tan Kroenke’s net worth ranges somewhere between $10.7 billion and $12 billion. Celebrity Net Worth reports Kroenke’s net worth to be on the high side of that estimate whereas Forbes reports it is on the other end.
While his father owned a business, the 74-year-old multi-billionaire had humble beginnings in a small town in Missouri. He attended the University of Missouri and then founded a real estate development company in 1983.
In 1999, Kroenke established his sports and entertainment holding company, Kroenke Sports & Entertainment. In addition to owning five major professional sports franchises, the company (KSE) owns three stadiums, four television channels, four radio stations, an internet TV channel, 19 magazines and several websites.
Stan Kroenke Owns Five Major Professional Sports Teams
But prior to 2010, Kroenke was already owner of both the Denver Nuggets and Avalanche. The Los Angeles Times reports the multi-billionaire bought both teams together in 2000 for $450 million.
Celebrity Net Worth reports that in Denver, KSE also owns the Colorado Rapids of Major League Soccer (MLS) and Colorado Mammoth of the National Lacrosse League (NLL).
In London, the British know Kroenke as the majority owner of Arsenal, a professional football club in the Premier League. AS USA reports Kroenke has owned a majority stake of Arsenal since 2011. KSE also owns Arsenal Women.
Stan Kroenke Will Pay the Entire $5 Billion Tab on SoFi Stadium
The Los Angeles Times reports that SoFi Stadium, which is hosting Super Bowl LVI, cost more than $5 billion to build. Kroenke privately funded the project.
Design Build Network reports SoFi Stadium is the most expensive stadium ever built, and it’s not even close. Allegiant Stadium, where the Las Vegas Raiders call home, is the second-most expensive stadium in history and cost $1.9 billion.
KSE saw multiple struggles in building the stadium. Forbes reported construction was delayed a year because of heavy rains. Then in May 2020, in the midst of the COVID-19 pandemic, The Athletic reported that the Rams requested up to $500 million in additional NFL stadium refinancing and a 30-year repayment plan instead of paying back the loans in 15 years.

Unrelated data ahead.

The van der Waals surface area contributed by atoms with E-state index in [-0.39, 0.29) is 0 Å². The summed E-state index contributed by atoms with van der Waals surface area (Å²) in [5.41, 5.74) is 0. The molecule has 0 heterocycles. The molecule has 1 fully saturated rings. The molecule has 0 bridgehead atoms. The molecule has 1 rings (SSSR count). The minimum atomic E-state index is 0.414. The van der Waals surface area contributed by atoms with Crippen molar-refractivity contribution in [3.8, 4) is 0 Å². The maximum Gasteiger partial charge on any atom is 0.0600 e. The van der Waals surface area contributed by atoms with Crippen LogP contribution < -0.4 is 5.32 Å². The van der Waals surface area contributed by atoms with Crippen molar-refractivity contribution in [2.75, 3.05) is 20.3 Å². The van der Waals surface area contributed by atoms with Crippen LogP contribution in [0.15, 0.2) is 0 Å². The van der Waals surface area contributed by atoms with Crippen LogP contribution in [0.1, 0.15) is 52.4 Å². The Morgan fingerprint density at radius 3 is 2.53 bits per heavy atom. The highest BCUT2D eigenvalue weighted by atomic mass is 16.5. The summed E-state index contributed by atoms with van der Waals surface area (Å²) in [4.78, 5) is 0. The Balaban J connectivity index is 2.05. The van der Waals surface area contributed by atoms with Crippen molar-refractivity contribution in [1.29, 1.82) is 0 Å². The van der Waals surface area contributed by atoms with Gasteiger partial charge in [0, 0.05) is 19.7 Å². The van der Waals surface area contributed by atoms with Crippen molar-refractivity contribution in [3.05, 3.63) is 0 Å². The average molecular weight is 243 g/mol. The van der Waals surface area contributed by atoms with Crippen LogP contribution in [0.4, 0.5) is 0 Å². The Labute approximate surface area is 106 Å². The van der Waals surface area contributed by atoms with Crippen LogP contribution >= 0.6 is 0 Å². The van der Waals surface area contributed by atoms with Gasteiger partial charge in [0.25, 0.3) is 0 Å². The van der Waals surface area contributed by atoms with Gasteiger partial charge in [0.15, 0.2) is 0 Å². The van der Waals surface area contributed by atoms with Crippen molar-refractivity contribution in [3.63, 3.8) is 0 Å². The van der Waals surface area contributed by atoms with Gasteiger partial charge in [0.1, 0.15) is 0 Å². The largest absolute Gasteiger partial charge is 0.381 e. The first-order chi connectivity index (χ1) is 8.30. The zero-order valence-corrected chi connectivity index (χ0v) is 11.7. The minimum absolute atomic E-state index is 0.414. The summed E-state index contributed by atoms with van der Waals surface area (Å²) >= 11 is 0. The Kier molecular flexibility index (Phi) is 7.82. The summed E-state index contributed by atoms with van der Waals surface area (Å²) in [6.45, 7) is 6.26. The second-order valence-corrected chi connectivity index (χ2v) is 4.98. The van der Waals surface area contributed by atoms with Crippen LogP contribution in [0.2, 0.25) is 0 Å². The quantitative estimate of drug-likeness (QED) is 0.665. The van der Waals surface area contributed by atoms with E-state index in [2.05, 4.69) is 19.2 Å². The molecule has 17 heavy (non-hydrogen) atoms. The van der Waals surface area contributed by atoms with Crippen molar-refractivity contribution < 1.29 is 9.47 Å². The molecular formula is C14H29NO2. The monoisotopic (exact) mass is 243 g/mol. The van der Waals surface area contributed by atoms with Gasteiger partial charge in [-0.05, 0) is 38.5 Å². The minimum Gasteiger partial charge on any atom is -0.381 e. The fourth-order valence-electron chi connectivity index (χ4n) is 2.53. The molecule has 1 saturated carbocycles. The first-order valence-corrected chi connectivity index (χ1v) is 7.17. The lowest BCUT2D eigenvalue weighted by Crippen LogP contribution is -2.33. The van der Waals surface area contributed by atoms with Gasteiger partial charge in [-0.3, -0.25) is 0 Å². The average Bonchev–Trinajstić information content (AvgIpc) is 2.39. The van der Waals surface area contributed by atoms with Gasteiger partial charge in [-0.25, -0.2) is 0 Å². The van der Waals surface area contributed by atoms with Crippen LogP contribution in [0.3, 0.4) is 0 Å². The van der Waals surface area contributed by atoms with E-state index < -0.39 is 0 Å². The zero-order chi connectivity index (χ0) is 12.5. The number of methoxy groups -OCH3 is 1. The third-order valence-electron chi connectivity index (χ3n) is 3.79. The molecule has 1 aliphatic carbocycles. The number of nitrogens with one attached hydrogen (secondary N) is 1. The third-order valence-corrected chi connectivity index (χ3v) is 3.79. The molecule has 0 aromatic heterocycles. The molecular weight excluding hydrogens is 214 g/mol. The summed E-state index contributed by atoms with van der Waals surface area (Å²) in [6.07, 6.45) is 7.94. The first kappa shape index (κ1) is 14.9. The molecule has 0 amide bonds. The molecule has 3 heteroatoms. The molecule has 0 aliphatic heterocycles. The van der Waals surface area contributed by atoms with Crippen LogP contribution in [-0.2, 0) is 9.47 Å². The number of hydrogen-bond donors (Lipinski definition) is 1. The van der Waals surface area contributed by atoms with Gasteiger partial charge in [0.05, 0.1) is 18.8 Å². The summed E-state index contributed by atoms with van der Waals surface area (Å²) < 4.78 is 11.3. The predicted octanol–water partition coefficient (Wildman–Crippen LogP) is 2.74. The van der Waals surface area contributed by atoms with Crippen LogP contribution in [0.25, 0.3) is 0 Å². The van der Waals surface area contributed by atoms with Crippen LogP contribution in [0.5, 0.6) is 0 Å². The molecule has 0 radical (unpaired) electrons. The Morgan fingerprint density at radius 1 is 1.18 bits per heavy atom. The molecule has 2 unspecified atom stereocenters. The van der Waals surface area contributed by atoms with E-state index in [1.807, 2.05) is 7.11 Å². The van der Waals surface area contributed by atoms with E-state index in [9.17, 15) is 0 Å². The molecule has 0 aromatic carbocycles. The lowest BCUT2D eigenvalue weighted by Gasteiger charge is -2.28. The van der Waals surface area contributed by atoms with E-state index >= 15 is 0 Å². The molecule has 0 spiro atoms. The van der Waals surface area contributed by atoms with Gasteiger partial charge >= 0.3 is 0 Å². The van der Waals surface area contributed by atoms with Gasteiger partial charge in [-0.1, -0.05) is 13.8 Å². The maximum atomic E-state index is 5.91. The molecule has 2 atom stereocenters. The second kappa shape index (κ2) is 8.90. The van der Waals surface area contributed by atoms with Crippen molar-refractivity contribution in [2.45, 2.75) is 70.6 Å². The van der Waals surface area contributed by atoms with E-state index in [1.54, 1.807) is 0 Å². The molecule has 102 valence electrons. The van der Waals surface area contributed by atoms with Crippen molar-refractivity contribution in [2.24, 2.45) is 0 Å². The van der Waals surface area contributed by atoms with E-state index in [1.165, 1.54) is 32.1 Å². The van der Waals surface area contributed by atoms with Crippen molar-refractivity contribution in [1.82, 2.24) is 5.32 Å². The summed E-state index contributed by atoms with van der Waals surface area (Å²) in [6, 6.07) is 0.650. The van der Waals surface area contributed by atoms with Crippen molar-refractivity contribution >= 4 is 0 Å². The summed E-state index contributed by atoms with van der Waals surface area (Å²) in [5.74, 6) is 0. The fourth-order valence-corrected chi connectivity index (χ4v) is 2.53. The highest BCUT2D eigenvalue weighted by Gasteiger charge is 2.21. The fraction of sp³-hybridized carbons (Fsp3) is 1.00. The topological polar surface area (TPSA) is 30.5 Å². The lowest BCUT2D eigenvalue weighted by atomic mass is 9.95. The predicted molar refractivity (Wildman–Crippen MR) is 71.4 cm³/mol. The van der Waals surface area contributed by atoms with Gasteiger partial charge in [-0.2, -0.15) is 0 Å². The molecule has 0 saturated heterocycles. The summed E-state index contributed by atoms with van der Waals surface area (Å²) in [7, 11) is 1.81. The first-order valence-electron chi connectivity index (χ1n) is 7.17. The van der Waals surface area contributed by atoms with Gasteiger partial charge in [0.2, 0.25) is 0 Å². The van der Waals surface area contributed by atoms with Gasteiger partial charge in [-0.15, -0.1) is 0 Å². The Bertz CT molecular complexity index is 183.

Stan Kroenke Remains a Controversial Figure in St. Louis
IMDb reports Kroenke, who’s real name is Enos Stanley Kroenke, is named after St. Louis Cardinals Hall of Fame baseball players Enos Slaughter and Stan Musial. Regardless, it’s safe to say that Kroenke isn’t very popular among the St. Louis sports fan base.
When Kroenke bought the remaining interest in the Rams in 2010, the new team owner told the St. Louis Post-Dispatch in a phone interview that he was “going to attempt to do everything” he could to keep the Rams in St. Louis.
When that didn’t happen, especially after reading Kroenke’s 29-page application for relocation at the Jan. 2016 owners meeting, which was a document very critical of St. Louis’s economy and the city’s future ability to support the Rams, he became one of the most disliked public figures in St. Louis.
In Nov. 2021, Kroenke and the NFL agreed to pay $790 million to settle a 2017 lawsuit filed on behalf of St. Louis, which stated the league “ignored its own relocation guidelines in allowing” the Rams to move to Los Angeles.
The Associated Press reported in November that it was unclear how much of that lawsuit would be paid by Kroenke and the rest of the league’s 31 owners.
Stan Kroenke Owns 1.5 Million Acres of Ranches
In addition to his sports endeavors, Kroenke is one of the top land owners in North America. Forbes reports he owns 1.5 million acres of ranches across the United States and Canada.
Celebrity Net Worth reports Kroenke owns Waggoner Ranch in Texas, which is the biggest ranch in the US to be contained within one fence.
In April 2020, Land Report ranked Kroenke as owning the fifth-most land in the United States.
Stan Kroenke’s Wife Is Also a Billionaire
Celebrity Net Worth reports Kroenke married Ann Walton in 1974. She is the daughter of James “Bud” Walton, who, with his older brother Sam, founded Walmart.
When Bud died in 1995, he was worth $1 billion. Ann and her sister, Nancy, inherited Bud’s shares in the retail chain company.